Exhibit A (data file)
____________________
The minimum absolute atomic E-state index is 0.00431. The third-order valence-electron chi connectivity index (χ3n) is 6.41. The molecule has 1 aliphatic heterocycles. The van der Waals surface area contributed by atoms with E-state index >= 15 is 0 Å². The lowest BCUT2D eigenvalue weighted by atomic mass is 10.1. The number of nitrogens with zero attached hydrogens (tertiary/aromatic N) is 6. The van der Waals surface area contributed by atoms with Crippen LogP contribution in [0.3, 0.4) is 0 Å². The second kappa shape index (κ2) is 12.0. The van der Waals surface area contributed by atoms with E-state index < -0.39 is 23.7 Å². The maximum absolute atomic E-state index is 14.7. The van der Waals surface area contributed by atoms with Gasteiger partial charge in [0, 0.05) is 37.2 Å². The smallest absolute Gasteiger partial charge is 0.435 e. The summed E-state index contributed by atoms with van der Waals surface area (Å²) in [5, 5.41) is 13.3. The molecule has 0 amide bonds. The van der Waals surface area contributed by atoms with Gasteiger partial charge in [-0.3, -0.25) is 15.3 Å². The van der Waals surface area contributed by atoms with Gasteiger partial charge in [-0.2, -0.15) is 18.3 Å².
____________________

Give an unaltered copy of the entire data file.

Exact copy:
The minimum absolute atomic E-state index is 0.00431. The third-order valence-electron chi connectivity index (χ3n) is 6.41. The molecule has 1 aliphatic heterocycles. The van der Waals surface area contributed by atoms with E-state index >= 15 is 0 Å². The lowest BCUT2D eigenvalue weighted by atomic mass is 10.1. The number of nitrogens with zero attached hydrogens (tertiary/aromatic N) is 6. The van der Waals surface area contributed by atoms with Crippen LogP contribution in [0.3, 0.4) is 0 Å². The second kappa shape index (κ2) is 12.0. The van der Waals surface area contributed by atoms with E-state index < -0.39 is 23.7 Å². The maximum absolute atomic E-state index is 14.7. The van der Waals surface area contributed by atoms with Gasteiger partial charge in [0, 0.05) is 37.2 Å². The smallest absolute Gasteiger partial charge is 0.435 e. The summed E-state index contributed by atoms with van der Waals surface area (Å²) in [5, 5.41) is 13.3. The molecule has 0 amide bonds. The van der Waals surface area contributed by atoms with Gasteiger partial charge in [-0.3, -0.25) is 15.3 Å². The van der Waals surface area contributed by atoms with Gasteiger partial charge in [-0.2, -0.15) is 18.3 Å².